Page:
The Effects of Short-Term Synaptic Depression at Thalamocortical Synapses on Orientation Tuning in Cat V1

Cimenser, Aylin; Miller, Kenneth D.

We examine the effects of short-term synaptic depression on the orientation tuning of the LGN input to simple cells in cat primary visual cortex (V1). The total LGN input has an untuned component as well as a tuned component, both of which grow with stimulus contrast. The untuned component is not visible in the firing rate responses of the simple cells. The suppression of the contribution of the untuned input component to firing rate responses is key to establishing orientation selectivity and its invariance with stimulus contrast. It has been argued that synaptic depression of LGN inputs could contribute to the selective suppression of the untuned component and thus contribute to the tuning observed in simple cells. We examine this using a model fit to the depression observed at thalamocortical synapses in-vivo, and compare this to an earlier model fit based on in-vitro observations. We examine the tuning of both the conductance and the firing rate induced in simple cells by the net LGN input. We find that depression causes minimal suppression of the untuned component. The primary effect of depression is to cause the contrast response curve to saturate at lower contrasts without differentially affecting the tuned vs. untuned components. This effect is slightly weaker for in-vivo vs. in-vitro parameters. Thus, synaptic depression of LGN inputs does not appreciably contribute to the orientation tuning of V1 simple cells.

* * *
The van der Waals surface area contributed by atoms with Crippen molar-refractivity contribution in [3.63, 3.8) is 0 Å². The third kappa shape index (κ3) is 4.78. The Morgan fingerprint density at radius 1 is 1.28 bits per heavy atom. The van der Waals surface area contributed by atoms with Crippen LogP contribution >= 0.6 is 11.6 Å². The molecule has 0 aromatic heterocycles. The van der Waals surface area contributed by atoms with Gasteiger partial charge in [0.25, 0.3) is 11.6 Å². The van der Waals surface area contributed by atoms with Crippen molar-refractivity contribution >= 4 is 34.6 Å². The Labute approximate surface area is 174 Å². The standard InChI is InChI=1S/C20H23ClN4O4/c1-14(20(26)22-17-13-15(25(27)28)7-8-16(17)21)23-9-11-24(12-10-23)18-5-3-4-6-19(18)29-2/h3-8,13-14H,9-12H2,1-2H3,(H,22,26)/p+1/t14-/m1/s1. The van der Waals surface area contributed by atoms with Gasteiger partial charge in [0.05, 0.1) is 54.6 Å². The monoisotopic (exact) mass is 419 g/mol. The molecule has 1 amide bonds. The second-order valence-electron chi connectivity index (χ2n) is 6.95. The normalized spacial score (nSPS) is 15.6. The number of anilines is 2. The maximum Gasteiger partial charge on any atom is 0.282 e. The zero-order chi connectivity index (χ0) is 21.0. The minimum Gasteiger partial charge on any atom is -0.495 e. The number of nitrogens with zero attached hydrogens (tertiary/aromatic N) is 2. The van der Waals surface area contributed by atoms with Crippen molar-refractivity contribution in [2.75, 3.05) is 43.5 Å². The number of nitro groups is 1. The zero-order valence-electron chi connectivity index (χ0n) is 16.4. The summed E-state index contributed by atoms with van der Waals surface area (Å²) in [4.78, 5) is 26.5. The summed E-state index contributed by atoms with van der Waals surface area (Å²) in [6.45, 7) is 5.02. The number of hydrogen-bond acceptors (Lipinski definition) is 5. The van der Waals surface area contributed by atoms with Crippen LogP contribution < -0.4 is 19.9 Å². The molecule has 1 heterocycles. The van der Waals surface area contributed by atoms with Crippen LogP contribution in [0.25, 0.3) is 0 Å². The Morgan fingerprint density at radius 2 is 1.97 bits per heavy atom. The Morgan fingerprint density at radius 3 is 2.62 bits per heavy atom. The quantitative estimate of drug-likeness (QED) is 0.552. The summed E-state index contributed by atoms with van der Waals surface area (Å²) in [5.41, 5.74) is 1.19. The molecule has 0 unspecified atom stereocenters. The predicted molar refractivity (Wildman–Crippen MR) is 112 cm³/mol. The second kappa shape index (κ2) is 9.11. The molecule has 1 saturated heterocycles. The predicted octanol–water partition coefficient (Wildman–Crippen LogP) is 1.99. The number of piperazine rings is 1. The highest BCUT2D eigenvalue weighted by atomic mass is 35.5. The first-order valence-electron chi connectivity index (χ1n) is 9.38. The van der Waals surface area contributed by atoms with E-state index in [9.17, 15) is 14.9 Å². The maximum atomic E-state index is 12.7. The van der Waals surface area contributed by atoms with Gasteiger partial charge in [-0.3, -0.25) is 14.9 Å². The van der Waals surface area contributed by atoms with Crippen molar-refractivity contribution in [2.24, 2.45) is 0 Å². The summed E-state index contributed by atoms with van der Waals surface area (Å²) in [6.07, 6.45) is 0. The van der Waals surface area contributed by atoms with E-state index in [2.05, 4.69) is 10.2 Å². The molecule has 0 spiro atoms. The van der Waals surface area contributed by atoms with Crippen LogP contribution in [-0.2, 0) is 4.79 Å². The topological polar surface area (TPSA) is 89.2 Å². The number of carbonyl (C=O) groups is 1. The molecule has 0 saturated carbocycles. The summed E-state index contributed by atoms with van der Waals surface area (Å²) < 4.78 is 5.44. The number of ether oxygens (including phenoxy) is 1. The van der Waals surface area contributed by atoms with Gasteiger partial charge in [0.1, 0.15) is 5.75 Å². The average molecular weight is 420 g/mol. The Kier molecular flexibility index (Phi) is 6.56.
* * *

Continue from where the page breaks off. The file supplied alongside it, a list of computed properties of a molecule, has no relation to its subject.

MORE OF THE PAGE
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October 7, 2016